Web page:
The van classification works to the advantage of both Ineos and customers, many of whom will be self-employed business people looking for a vehicle to span the twin ‘tool and toy’ functions. “It fulfils both ends of that spectrum,” Donna Falconer, head of product at Ineos Automotive, said.

Currently, the double-cab pick-up captures a lot of that market and is tax efficient for the self-employed, who can reclaim the VAT.

The loophole in the UK means the country is now by far the largest market for pick-ups in Europe, led by the Ford Ranger.

Ineos has gone one step further and offered a vehicle that keeps its N1 classification, has five seats and keeps the rear windows, meaning it outwardly looks like the car. (You can delete the rearmost side windows for security.)

This won’t be the first vehicle to do that.

Suzuki recently stopped selling its Jimny off-roader and replaced it with a two-seat van version to have less impact on its CO2 figures.

Van versions of cars are prevalent on the Continent as car makers look to exploit loopholes in specific markets. But this is possibly the first car that has been designed specifically with the van rules in mind.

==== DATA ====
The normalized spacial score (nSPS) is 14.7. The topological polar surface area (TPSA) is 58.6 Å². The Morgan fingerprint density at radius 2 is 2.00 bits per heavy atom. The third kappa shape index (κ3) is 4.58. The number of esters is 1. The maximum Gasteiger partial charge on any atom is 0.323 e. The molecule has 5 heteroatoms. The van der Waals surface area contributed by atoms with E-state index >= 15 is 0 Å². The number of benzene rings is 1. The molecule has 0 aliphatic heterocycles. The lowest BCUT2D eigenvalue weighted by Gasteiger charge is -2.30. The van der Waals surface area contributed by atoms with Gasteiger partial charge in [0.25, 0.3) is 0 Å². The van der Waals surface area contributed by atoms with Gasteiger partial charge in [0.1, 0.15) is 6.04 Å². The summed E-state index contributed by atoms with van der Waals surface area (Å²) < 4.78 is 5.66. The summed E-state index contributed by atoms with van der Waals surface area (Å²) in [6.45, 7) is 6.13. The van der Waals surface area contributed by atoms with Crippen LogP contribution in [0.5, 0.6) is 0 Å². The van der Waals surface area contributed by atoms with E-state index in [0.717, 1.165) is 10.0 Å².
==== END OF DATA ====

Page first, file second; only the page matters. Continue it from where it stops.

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Add a comment…
mb106429 23 February 2022
I bet this is a great vehicle, better than the botched up Land Rover Defenders with their warped front discs, crap engines like 300tdi and bad ancillaries.

The latest Puma engines were awful and thirsty also, the've got loads of other poor engines like their V6 that break crankshafts.

Will be good to see a proper 4x4 being sold with a proper straight 6 engine, I hope they do a straight 5 too

It will be good to see Ineos introduce proper Watt's link suspension instead of the LR A frame thing.

Glad there's going to be a tough chassis motor on the roads again

macboy 17 February 2022

Wow a business plan in Europe based on cheating emissions rules in the "Grey Area" between cars and commercials. INEOS management showing its moral leadership once again...but then again they have shamelessly used the design and heritage of Land Rover's Defender for the car so that shouldn't really be a shock.

The only real shock is that the media - Autocar especially - haven't stood up and called it out. If this were a Land Wind it would go into the long list of shameless Chinese knock-offs. But as it's a British billionaire with a good PR team it's to be applauded. We're confused by the double standard.

Deputy 16 February 2022

Just how much does Ineos pay Autocar?  This article celebrate Ineos for bending the rules, same as VW did!!  I really wanted to admire Ineos but the more I read the more I feel it's a tax dodge run by some old dinosaurs.  Looks at the accounts, it's already lost £243 MILLION ! Allowing for £5K profit (?) per vehicle that's nearly 50,000 sales to just to break even so far.